I loved talking with Tommy, the neighbors six year old. He had his own perspective on the world, and it was not tainted by what other people thought.
One time, we talked about cars and trucks, because he was driving his battery powered car around his backyard, and the topic came up.
“Cool looking car, Tommy.”
He stopped driving, and sat in the seat a moment. “Nah.”
He pointed at the hood. “It’s a Chevy.”
“Chevy’s aren’t cool.”
I wondered what he meant. “I own a Chevy, you know.”
“I know.” He waved his hands, like he was swatting at flies, but no flies were around. “But you have to own a car, so you can get places. That’s OK.”
I was curious, “What’s wrong with Chevys?”
“They’re look ugly.” He pointed at his toy car. “Like this one.”
“Yeah. Especially the fronts.” He got up, walked to the front of his car, pointed at the grill, “that big gold thing in the middle. The way the holes are cut out around it. And the lights.” He looked at me, put his hands on his hips, “Ugly.”
“A lot of people think they look good.”
Tommy was certain of what he said. “Nope. They’re ugly.”
I’m pretty sure I looked completely lost, so he started to explain. “They make them look like people want them to look. Bulky. Like trucks, and vans, and those tall station wagons.”
“Sport Utility Vehicles?”
“Yeah. Those.” Tommy shook his head. “And they deliberately make trucks and those other things ugly.”
“Yeah. ‘Cause that makes people think they’re tougher.” He put his hands on his temples, and scrunched his eyes, like he always did when he was thinking hard, “Daddy says it makes them look more manly.” He shook his head, “Whatever that means.”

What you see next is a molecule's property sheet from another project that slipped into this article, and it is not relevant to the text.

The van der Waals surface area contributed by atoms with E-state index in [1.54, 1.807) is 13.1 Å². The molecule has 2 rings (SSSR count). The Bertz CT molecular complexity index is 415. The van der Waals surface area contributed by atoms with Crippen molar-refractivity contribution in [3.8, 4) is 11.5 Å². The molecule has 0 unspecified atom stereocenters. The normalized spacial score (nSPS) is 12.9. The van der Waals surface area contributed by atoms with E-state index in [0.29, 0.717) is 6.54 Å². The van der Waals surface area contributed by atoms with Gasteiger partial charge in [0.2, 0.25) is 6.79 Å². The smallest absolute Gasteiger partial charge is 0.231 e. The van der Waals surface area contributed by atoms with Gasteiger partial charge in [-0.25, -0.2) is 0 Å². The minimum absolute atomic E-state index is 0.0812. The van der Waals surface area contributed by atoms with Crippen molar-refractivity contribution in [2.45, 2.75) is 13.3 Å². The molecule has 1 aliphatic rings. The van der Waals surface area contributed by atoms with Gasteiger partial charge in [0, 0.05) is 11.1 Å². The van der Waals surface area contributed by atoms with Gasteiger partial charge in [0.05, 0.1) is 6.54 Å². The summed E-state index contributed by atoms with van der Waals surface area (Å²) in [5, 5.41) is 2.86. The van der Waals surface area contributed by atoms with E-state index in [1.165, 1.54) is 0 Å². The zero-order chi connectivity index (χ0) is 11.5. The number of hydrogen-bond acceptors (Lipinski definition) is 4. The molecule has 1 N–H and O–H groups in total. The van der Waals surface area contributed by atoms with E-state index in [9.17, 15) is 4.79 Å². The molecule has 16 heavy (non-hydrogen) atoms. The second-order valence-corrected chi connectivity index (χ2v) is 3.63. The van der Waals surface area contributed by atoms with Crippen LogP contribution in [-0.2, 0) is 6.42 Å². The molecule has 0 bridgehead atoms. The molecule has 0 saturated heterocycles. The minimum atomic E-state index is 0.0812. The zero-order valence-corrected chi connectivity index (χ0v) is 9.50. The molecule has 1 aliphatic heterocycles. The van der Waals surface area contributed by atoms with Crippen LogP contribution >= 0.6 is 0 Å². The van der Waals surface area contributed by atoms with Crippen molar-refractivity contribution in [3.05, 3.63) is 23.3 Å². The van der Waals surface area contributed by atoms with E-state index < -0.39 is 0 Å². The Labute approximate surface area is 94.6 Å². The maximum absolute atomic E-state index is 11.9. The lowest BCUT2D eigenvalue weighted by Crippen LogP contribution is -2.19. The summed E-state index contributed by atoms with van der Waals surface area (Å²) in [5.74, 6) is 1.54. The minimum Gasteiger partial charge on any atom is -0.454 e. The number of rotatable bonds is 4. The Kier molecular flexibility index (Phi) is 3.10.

“It means they look big, and strong, and tough. Like they can take it.”
“Yeah. It means they make them ugly.” Tommy proudly declared. “Like those big fat men on the Lowlympics that pick up the big weights.” His hands found their way back to his hips. “Ugly.”
“Well,” I began to explain. “They sure sell plenty of them if they’re ugly.”
“Of course they sell lots of them.” Tommy grinned, like he was going to tell me a secret. “It’s ’cause people are brain dead.”
“What?” I hadn’t seen that one coming. A six year old calling people brain dead.
“Yep. Brain dead.”
“Why do you say that?”
He laughed so hard he fell over on the grass, “‘Cause they’ll buy what the TV commercials tell them to buy, silly!”
“And the TV commercials tell them to buy ugly cars and trucks?”
“Yep.” He sat up, “Daddy calls it abvertiesning. Or something like that. He said it tells brain dead people what to buy, so they don’t have to think about it for themselves.”
Oh, the things Little Tommy had to say about life. I never will forget his understanding of the world.
It’s April 2nd, the second day of the A to Z Challenge for 2016. Only 24 more letters to write stories for this month.
Please, go explore the A to Z Challenge, and the sites of others who are participating in this adventure.